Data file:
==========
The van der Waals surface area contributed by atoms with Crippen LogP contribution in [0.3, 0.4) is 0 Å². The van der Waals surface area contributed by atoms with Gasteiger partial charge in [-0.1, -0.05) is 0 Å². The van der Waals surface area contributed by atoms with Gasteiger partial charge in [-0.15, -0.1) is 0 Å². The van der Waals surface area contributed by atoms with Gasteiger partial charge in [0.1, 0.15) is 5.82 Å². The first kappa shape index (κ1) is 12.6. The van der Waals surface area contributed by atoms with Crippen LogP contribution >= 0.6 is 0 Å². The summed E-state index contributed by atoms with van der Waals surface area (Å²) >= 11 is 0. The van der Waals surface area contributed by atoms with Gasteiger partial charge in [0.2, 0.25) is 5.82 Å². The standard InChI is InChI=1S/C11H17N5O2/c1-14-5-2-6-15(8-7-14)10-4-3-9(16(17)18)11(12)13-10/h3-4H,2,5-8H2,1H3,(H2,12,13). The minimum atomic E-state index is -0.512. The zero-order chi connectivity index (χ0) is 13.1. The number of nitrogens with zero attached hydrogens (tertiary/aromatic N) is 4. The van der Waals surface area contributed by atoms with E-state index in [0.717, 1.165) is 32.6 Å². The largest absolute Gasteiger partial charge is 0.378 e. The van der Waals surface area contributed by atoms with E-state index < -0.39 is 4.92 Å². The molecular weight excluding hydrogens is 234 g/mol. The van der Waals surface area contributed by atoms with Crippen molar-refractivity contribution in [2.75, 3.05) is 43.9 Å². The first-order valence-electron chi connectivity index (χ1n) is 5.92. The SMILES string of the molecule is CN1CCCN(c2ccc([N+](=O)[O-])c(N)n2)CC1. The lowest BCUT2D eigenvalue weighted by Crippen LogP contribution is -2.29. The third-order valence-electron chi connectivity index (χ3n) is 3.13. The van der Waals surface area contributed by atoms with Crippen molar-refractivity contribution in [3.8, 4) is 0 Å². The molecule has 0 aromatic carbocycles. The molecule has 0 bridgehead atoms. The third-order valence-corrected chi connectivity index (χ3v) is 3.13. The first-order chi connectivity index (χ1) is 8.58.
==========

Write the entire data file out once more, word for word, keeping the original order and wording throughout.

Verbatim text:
The van der Waals surface area contributed by atoms with Crippen LogP contribution in [0.3, 0.4) is 0 Å². The van der Waals surface area contributed by atoms with Gasteiger partial charge in [-0.1, -0.05) is 0 Å². The van der Waals surface area contributed by atoms with Gasteiger partial charge in [-0.15, -0.1) is 0 Å². The van der Waals surface area contributed by atoms with Gasteiger partial charge in [0.1, 0.15) is 5.82 Å². The first kappa shape index (κ1) is 12.6. The van der Waals surface area contributed by atoms with Crippen LogP contribution >= 0.6 is 0 Å². The summed E-state index contributed by atoms with van der Waals surface area (Å²) >= 11 is 0. The van der Waals surface area contributed by atoms with Gasteiger partial charge in [0.2, 0.25) is 5.82 Å². The standard InChI is InChI=1S/C11H17N5O2/c1-14-5-2-6-15(8-7-14)10-4-3-9(16(17)18)11(12)13-10/h3-4H,2,5-8H2,1H3,(H2,12,13). The minimum atomic E-state index is -0.512. The zero-order chi connectivity index (χ0) is 13.1. The number of nitrogens with zero attached hydrogens (tertiary/aromatic N) is 4. The van der Waals surface area contributed by atoms with E-state index in [0.717, 1.165) is 32.6 Å². The largest absolute Gasteiger partial charge is 0.378 e. The van der Waals surface area contributed by atoms with E-state index < -0.39 is 4.92 Å². The molecular weight excluding hydrogens is 234 g/mol. The van der Waals surface area contributed by atoms with Crippen molar-refractivity contribution in [2.75, 3.05) is 43.9 Å². The first-order valence-electron chi connectivity index (χ1n) is 5.92. The SMILES string of the molecule is CN1CCCN(c2ccc([N+](=O)[O-])c(N)n2)CC1. The lowest BCUT2D eigenvalue weighted by Crippen LogP contribution is -2.29. The third-order valence-electron chi connectivity index (χ3n) is 3.13. The van der Waals surface area contributed by atoms with Crippen molar-refractivity contribution in [3.8, 4) is 0 Å². The molecule has 0 aromatic carbocycles. The molecule has 0 bridgehead atoms. The third-order valence-corrected chi connectivity index (χ3v) is 3.13. The first-order chi connectivity index (χ1) is 8.58.